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Mexico Rescues 275 Workers From 'Slavery' At Tomato Plant In Toliman

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TOLIMAN
A woman holds her child at a tomato processing plant in Toliman, Jalisco state, Mexico on June 11, 2013. (HECTOR GUERRERO/AFP/Getty Images) | Getty
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Mexican authorities have rescued at least 275 people who were being held in slave-like conditions at a camp where tomatoes are sorted and packed for export, officials said.

Thirty-nine teenagers were among those being held against their will at the Bioparques de Occidente camp in Toliman, in the western state of Jalisco, regional prosecutor Salvador Gonzalez said late Tuesday.

Five foremen were arrested for "grave violations and crimes, including the illegal privation of liberty and human trafficking," Gonzalez told AFP.

The victims were rescued when a worker escaped and made it to Jalisco's state capital to file a complaint.

Gonzalez said the contractors ran ads on the radio seeking workers, and offered room and board.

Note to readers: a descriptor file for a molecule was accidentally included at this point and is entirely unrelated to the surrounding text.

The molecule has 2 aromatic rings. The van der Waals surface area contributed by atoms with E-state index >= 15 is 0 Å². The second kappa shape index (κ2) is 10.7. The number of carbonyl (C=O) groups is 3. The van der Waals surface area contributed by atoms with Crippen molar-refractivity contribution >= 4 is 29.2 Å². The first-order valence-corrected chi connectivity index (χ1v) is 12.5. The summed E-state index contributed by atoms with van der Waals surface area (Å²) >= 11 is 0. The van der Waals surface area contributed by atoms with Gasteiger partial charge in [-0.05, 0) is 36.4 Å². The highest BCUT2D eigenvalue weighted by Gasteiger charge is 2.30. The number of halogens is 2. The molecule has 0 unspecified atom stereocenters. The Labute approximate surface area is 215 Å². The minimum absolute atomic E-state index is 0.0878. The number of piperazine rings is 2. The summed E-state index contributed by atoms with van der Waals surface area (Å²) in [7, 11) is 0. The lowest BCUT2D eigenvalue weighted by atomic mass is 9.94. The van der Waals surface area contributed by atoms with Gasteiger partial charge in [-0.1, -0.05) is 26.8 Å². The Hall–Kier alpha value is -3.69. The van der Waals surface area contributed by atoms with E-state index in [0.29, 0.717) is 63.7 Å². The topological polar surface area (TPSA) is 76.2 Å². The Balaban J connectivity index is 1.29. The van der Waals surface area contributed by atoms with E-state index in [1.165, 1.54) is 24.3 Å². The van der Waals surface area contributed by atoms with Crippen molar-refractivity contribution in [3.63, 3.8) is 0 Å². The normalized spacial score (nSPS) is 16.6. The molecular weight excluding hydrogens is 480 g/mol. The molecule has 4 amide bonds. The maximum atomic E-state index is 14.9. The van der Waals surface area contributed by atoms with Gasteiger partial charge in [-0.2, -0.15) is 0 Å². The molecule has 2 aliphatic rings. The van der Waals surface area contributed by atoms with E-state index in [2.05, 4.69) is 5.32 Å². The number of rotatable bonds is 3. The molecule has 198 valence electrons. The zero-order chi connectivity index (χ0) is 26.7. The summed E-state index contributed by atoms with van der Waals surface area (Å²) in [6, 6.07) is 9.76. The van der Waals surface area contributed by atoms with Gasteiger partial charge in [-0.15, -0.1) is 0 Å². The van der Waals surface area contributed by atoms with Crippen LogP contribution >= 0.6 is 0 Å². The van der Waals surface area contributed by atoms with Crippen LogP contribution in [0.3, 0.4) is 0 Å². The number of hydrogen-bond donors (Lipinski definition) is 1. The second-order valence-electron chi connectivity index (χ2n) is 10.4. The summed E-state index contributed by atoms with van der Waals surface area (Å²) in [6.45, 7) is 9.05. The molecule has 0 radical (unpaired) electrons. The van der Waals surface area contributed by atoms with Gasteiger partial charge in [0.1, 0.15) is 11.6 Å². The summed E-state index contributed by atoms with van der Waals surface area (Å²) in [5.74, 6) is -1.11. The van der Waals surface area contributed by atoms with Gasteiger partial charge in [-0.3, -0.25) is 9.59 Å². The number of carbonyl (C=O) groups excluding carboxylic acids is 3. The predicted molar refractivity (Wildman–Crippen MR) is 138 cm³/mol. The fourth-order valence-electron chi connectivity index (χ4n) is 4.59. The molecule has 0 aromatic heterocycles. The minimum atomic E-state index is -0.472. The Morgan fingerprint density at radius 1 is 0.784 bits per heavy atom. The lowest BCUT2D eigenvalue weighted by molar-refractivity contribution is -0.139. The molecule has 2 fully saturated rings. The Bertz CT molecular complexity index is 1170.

But when the workers arrived they found themselves in overcrowded housing and were paid half of what had been offered, much of it delivered in vouchers redeemable at the company store, where items were sold at a high markup.

One of the victims, Valentin Hernandez, went to work at the site with his wife and children. He told AFP he was housed in a tiny room with two other couples who also had children.

"The food was rancid and rotten. They held us as slaves," Hernandez said.

"They told us that we could leave if we wanted to, but they didn't let us. They would hide our belongings and threaten us to stay. And if someone tried to escape and they were discovered, they were brought back and beaten."

Gonzalez said as many as 280 people may have been held against their will at the site.

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Mexico rescues 275 workers from 'slavery'